The PBC Audit Checklist—and Why You Need One

If you’re getting close to an annual audit, you’ve probably heard the term “PBC”—but what is it and what does it mean? 

First, it is important to understand what an audit REALLY is.  So many organizations view an audit as an opportunity to issue financial statements.  It’s not uncommon to even refer to the audited financials as the auditor’s financials when, actually, it is the responsibility of management to own and produce financial statements.  Auditors are simply a second set of eyes who ensure the numbers being issued comply with accounting principles and are fairly stated.  To provide this “assurance” they perform tests on the financial data. 

Auditors, however, need a place to start.  They’re not in the organization day in and day out.  They don’t know the operations or the significant events that have occurred during the yearnor do they have access to your accounting file and supporting documentation.  They need you, the organization’s management, to provide thewith the information required to perform the audit.  This information is requested through the PBC (Prepared by Client) audit checklist. 

What is a PBC Checklist? 

A PBC checklist is a list of all documentation, spreadsheets, and schedules that your auditing firm expects your organization to provide as part of your annual audit.  Your auditors should provide the checklist at least a few months prior to the start of the annual audit.  If they don’t, ask for one!  Although the lists typically don’t change drastically from year to year, it’s always a good idea to ask for one each year to avoid surprises.  If there is a change in audit standards, or even audit firms or partners, this could result in PBC modifications.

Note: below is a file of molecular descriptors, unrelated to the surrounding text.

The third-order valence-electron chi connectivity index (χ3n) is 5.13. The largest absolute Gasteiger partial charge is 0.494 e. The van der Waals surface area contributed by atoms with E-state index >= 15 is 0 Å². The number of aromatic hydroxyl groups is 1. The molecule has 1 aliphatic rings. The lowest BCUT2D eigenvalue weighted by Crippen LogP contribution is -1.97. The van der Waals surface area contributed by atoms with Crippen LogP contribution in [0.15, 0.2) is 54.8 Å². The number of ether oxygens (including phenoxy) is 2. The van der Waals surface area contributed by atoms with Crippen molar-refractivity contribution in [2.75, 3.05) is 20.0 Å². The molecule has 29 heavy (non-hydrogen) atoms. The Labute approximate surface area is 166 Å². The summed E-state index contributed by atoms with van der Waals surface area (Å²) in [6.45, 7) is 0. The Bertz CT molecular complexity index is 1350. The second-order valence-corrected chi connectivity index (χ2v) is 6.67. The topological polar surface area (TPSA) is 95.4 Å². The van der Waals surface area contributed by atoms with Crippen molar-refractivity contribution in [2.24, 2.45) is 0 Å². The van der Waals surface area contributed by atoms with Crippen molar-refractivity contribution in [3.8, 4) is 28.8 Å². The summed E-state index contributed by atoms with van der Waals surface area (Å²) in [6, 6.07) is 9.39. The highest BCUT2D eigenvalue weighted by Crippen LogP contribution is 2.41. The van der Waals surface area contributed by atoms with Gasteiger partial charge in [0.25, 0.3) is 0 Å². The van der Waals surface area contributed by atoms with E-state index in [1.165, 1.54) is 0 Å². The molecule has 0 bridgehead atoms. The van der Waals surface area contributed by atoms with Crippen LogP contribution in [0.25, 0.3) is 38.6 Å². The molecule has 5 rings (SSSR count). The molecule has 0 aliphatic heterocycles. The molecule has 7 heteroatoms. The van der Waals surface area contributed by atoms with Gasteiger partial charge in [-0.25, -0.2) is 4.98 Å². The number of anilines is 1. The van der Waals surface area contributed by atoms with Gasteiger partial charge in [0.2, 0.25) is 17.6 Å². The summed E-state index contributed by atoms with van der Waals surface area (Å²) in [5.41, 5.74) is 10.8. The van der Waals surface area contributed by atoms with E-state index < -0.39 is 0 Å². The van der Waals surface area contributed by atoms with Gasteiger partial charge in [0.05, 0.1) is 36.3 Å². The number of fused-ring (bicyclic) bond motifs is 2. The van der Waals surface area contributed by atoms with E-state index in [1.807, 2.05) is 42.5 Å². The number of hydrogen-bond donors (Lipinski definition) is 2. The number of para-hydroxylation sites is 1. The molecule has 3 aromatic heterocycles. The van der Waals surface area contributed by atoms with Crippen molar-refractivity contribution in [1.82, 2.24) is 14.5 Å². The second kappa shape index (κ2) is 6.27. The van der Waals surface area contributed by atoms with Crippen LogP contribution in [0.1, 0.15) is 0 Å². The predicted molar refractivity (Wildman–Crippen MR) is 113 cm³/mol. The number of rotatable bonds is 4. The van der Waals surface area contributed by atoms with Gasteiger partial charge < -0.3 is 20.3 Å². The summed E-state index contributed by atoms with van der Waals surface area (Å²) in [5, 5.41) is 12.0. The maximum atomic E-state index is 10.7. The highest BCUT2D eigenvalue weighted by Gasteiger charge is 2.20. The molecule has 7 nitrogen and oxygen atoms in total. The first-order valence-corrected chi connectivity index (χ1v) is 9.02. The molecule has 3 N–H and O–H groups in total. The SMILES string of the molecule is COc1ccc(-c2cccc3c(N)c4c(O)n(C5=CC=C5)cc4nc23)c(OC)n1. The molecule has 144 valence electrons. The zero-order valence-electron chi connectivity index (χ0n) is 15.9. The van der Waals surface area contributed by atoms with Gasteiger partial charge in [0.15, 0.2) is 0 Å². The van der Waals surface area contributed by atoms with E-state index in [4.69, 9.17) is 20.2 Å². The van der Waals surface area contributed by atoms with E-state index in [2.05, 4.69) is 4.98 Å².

Common items found on PBC lists include a Trial Balance, financial statements, supporting schedules and/or reconciliations for all Statement of Financial Position accounts, net asset roll forward, 941 reconciliation, CRM reconciliation, General Ledger detail, Cash Disbursements Journal, Cash Receipts Journal, and a Statement of Functional Expenses.  You’ll also likely need to provide other documentation such as your bylaws, organization charts, copies of grants, copies of lease agreements and other operational contracts, board meeting minutes, fixed asset disposals, and loan documentation.  The auditors may ask to look at random personnel files to ensure those are in order as well. 

In general, make sure that your PBC checklist: 

  • Makes sense—it won’t do you any good if you don’t understand what the auditors want, so don’t hesitate to ask questions. 
  • Is updated annually to account for changes to your organization and to accounting rules and regulations. 

The auditors will want some items on the list before they start their process.  These are things like the Trial Balance, interim financial statements, board and finance committee minutes and other documents that give them an overview of what’s gone on within the organization during the fiscal year.  Ideally, all other items listed on the PBC list would be provided to the auditors by the first day of fieldwork.  These include bank reconciliations, accounts receivable and accounts payable aging reports, accrual schedules, a fixed asset schedule that includes depreciation expense and a schedule of loans and loan payments, to name a few.

How do PBC lists help?   

They help by providing the auditors with a place to start.  Since the financial statements are yours, they need those along with supporting documentation so they can design tests to prove or disprove their accuracy.   

The better the PBC schedules, the faster the audit.  The PBC checklist helps you organize and manage your pre-audit workload, so your financial team can ensure they have addressed all requests – ideally throughout the year  but certainly before the audit begins. Then, during the audit, your team will be free to respond faster to any requests as they arise.  

Need support for your next audit? 

If your accounting team is swamped with everyday responsibilities and you find yourself falling behind on audit preparations, it might be wise to bring in an experienced expert.  Chazin & Company can help you develop a year-round process that ensures a smooth, uneventful audit—while also allowing your internal team to focus on more mission-critical work.  


First published on May 11, 2020